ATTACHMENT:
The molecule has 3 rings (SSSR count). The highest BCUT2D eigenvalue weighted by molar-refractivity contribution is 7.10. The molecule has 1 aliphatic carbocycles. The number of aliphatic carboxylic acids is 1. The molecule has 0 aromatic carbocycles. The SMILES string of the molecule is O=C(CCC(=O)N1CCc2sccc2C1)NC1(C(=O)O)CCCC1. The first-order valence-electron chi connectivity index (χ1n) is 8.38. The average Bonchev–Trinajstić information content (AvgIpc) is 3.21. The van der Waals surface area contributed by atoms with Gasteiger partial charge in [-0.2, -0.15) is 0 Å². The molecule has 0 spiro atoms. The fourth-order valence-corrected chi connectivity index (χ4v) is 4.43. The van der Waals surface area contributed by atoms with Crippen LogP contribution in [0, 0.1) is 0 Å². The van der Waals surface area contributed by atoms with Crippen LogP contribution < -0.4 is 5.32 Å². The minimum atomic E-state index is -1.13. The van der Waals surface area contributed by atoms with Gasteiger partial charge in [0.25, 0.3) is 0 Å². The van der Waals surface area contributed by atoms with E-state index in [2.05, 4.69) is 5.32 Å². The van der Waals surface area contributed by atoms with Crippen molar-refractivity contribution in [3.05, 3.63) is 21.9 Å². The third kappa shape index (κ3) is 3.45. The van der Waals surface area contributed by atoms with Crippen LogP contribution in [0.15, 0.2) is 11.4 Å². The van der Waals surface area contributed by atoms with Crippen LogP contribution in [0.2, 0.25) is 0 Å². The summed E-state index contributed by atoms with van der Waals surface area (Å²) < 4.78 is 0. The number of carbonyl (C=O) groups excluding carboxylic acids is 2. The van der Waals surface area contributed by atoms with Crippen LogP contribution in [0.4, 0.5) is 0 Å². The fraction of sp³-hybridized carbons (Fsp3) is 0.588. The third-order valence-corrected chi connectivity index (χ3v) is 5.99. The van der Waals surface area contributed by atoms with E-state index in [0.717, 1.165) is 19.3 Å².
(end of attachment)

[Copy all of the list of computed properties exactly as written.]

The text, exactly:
The molecule has 3 rings (SSSR count). The highest BCUT2D eigenvalue weighted by molar-refractivity contribution is 7.10. The molecule has 1 aliphatic carbocycles. The number of aliphatic carboxylic acids is 1. The molecule has 0 aromatic carbocycles. The SMILES string of the molecule is O=C(CCC(=O)N1CCc2sccc2C1)NC1(C(=O)O)CCCC1. The first-order valence-electron chi connectivity index (χ1n) is 8.38. The average Bonchev–Trinajstić information content (AvgIpc) is 3.21. The van der Waals surface area contributed by atoms with Gasteiger partial charge in [-0.2, -0.15) is 0 Å². The molecule has 0 spiro atoms. The fourth-order valence-corrected chi connectivity index (χ4v) is 4.43. The van der Waals surface area contributed by atoms with Crippen LogP contribution in [0, 0.1) is 0 Å². The van der Waals surface area contributed by atoms with Crippen LogP contribution < -0.4 is 5.32 Å². The minimum atomic E-state index is -1.13. The van der Waals surface area contributed by atoms with Gasteiger partial charge in [0.25, 0.3) is 0 Å². The van der Waals surface area contributed by atoms with E-state index in [2.05, 4.69) is 5.32 Å². The van der Waals surface area contributed by atoms with Crippen molar-refractivity contribution in [3.05, 3.63) is 21.9 Å². The third kappa shape index (κ3) is 3.45. The van der Waals surface area contributed by atoms with Crippen LogP contribution in [0.15, 0.2) is 11.4 Å². The van der Waals surface area contributed by atoms with Crippen LogP contribution in [0.2, 0.25) is 0 Å². The summed E-state index contributed by atoms with van der Waals surface area (Å²) < 4.78 is 0. The number of carbonyl (C=O) groups excluding carboxylic acids is 2. The van der Waals surface area contributed by atoms with Crippen LogP contribution in [0.4, 0.5) is 0 Å². The fraction of sp³-hybridized carbons (Fsp3) is 0.588. The third-order valence-corrected chi connectivity index (χ3v) is 5.99. The van der Waals surface area contributed by atoms with E-state index in [0.717, 1.165) is 19.3 Å².